A 'subscription trap' which is causing two million Brits to pay for services they don't need could soon be brought to an end under a crackdown by one of the world's biggest payment providers.
Mastercard, which provides more than 600 million customers with payment cards worldwide, is launching a new notification service which will warn people signing up for "free" trials when they are coming to an end.
Over 16.8 million adult consumers in the UK sign up to subscription services like gyms, music and video streaming services and delivery services, according to Citizens Advice. Such services are often offered with an initial "free" trial, after which consumers will have money taken directly from their bank account.
Around 2 million of these consumers have struggled to cancel the payments, the charity said, with many not realizing their free trials had ended.
On average consumers are wasting £640 a year on unwanted subscriptions, it said.
Under Mastercard's new service, which is due to be launched in the UK this summer, businesses will be forced to tell customers when their free trials are coming to an end, as well as sending them a text or email telling them how to cancel and how much they will be charged if they choose to continue.
In 2017 the Treasury announced plans to crack down on so-called subscription traps, however so far no new rules have been announced.
Commenting on the move by Mastercard, experts said it was only a matter of time before other payment providers took similar steps to protect consumers from being ripped off each month.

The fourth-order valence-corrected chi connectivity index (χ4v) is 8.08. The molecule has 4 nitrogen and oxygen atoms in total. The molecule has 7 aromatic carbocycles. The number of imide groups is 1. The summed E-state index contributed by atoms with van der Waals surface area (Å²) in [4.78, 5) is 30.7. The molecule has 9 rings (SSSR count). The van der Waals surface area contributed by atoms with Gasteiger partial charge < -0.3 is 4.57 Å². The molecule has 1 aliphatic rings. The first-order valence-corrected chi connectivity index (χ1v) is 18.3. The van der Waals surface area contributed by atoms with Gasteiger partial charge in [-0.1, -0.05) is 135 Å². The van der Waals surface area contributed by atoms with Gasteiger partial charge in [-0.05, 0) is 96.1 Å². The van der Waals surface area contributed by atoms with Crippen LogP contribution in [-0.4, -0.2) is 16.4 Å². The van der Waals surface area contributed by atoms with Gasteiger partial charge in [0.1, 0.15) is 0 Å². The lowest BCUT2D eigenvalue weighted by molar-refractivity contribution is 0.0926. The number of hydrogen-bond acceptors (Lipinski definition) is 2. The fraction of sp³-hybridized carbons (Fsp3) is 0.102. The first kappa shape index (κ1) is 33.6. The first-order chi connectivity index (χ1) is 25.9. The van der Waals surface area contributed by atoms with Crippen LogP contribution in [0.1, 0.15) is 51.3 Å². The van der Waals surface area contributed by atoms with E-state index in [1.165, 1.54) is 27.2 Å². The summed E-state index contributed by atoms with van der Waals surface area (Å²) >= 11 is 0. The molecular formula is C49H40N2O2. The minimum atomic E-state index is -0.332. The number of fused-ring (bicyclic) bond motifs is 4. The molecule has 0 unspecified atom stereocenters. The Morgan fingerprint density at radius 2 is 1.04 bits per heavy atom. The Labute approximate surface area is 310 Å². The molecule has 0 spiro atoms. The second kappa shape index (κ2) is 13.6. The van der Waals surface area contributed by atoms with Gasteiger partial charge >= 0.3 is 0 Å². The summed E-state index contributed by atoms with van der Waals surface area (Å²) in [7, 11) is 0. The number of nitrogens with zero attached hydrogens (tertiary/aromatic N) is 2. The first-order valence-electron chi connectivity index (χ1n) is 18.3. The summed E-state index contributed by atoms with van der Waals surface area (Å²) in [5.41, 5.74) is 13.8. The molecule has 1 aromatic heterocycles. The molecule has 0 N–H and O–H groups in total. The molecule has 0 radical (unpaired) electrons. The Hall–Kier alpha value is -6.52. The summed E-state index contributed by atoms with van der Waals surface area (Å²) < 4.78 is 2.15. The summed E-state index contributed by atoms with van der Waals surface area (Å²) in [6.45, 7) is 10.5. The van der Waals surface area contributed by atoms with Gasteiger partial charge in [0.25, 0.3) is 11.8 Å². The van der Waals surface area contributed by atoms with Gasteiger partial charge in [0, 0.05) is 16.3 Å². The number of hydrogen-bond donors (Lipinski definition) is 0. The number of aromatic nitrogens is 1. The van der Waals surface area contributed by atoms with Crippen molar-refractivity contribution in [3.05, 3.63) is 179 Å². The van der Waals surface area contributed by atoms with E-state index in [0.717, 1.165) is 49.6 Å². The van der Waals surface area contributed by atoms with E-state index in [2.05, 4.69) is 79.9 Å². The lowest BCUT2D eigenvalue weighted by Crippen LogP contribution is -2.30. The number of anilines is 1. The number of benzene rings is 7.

Gillian Guy, Chief Executive of Citizens Advice, said: “People continue to lose hundreds of pounds every year as a result of being trapped in subscriptions which automatically renew and can be incredibly difficult to cancel.
“More needs to be done to ensure that this practice is stopped across the board so consumers aren’t paying for services they don’t want.
“The government has made it clear they are working to stamp this out, but they need to act now to better protect consumers.”
James Daley, director at campaign group Fairer Finance, said: "Unfortunately, subscription traps are still far too common. There’s nothing wrong with companies tempting customers in with no or low prices for a short period of time - but they need to make it easy to cancel and be very clear with customers about the moment they are about to be charged.
"Mastercard’s initiative to try and keep consumers better informed is a great idea - and will hopefully put an end to unscrupulous firms who look to trick their customers into paying for things they don’t want or need."
A spokesman at Mastercard said: "We want every commerce engagement to be simple, safe and secure and we are introducing rules for merchants that offer free free-trials to make this a hassle-free experience for their consumers.
"The rule change will require merchants to gain cardholder approval at the conclusion of the trial before they start billing. To help cardholders with that decision, merchants will be required to send the cardholder – either by email or text – the transaction amount, payment date, merchant name along with explicit instructions on how to cancel a trial.
"For each payment thereafter, the merchant will have to send a receipt to the cardholder for each transaction by email or text message with clear instructions on how to cancel the service if the consumer so desires. In addition, all charges that appear on the cardholder’s statement must now include the merchant website URL or the phone number of the store where the cardholder made the purchase."